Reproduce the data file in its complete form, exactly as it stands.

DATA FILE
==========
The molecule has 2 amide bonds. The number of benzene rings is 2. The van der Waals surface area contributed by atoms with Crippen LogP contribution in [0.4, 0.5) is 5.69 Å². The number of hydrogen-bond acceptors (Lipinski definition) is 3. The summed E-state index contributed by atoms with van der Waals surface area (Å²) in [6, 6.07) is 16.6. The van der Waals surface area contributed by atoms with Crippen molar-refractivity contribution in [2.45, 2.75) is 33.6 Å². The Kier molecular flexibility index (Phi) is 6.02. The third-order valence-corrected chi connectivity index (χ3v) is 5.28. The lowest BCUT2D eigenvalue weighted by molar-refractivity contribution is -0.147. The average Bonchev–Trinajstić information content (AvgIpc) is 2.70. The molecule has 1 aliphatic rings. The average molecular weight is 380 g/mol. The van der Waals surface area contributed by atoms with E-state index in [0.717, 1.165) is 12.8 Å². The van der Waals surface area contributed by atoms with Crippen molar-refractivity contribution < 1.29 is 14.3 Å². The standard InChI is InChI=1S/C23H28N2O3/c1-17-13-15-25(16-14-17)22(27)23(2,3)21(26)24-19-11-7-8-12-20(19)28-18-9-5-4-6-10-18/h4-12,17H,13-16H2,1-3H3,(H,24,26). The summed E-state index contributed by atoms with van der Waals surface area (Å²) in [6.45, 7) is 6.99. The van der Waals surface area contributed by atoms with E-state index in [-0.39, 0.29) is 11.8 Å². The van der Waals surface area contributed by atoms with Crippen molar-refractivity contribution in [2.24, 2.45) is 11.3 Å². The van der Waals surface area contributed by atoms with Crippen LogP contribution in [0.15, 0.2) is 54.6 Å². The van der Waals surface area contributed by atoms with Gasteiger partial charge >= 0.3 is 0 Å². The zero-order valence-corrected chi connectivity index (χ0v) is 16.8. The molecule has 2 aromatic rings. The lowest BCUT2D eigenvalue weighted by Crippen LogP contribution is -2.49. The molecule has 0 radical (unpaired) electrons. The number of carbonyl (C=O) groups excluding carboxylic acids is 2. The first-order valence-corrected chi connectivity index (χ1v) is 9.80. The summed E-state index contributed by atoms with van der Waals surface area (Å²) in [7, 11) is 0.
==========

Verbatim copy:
The molecule has 2 amide bonds. The number of benzene rings is 2. The van der Waals surface area contributed by atoms with Crippen LogP contribution in [0.4, 0.5) is 5.69 Å². The number of hydrogen-bond acceptors (Lipinski definition) is 3. The summed E-state index contributed by atoms with van der Waals surface area (Å²) in [6, 6.07) is 16.6. The van der Waals surface area contributed by atoms with Crippen molar-refractivity contribution in [2.45, 2.75) is 33.6 Å². The Kier molecular flexibility index (Phi) is 6.02. The third-order valence-corrected chi connectivity index (χ3v) is 5.28. The lowest BCUT2D eigenvalue weighted by molar-refractivity contribution is -0.147. The average Bonchev–Trinajstić information content (AvgIpc) is 2.70. The molecule has 1 aliphatic rings. The average molecular weight is 380 g/mol. The van der Waals surface area contributed by atoms with E-state index in [0.717, 1.165) is 12.8 Å². The van der Waals surface area contributed by atoms with Crippen molar-refractivity contribution < 1.29 is 14.3 Å². The standard InChI is InChI=1S/C23H28N2O3/c1-17-13-15-25(16-14-17)22(27)23(2,3)21(26)24-19-11-7-8-12-20(19)28-18-9-5-4-6-10-18/h4-12,17H,13-16H2,1-3H3,(H,24,26). The summed E-state index contributed by atoms with van der Waals surface area (Å²) in [6.45, 7) is 6.99. The van der Waals surface area contributed by atoms with E-state index in [-0.39, 0.29) is 11.8 Å². The van der Waals surface area contributed by atoms with Crippen molar-refractivity contribution in [2.24, 2.45) is 11.3 Å². The van der Waals surface area contributed by atoms with Crippen LogP contribution in [0.15, 0.2) is 54.6 Å². The van der Waals surface area contributed by atoms with Gasteiger partial charge >= 0.3 is 0 Å². The zero-order valence-corrected chi connectivity index (χ0v) is 16.8. The molecule has 2 aromatic rings. The lowest BCUT2D eigenvalue weighted by Crippen LogP contribution is -2.49. The molecule has 0 radical (unpaired) electrons. The number of carbonyl (C=O) groups excluding carboxylic acids is 2. The first-order valence-corrected chi connectivity index (χ1v) is 9.80. The summed E-state index contributed by atoms with van der Waals surface area (Å²) in [7, 11) is 0.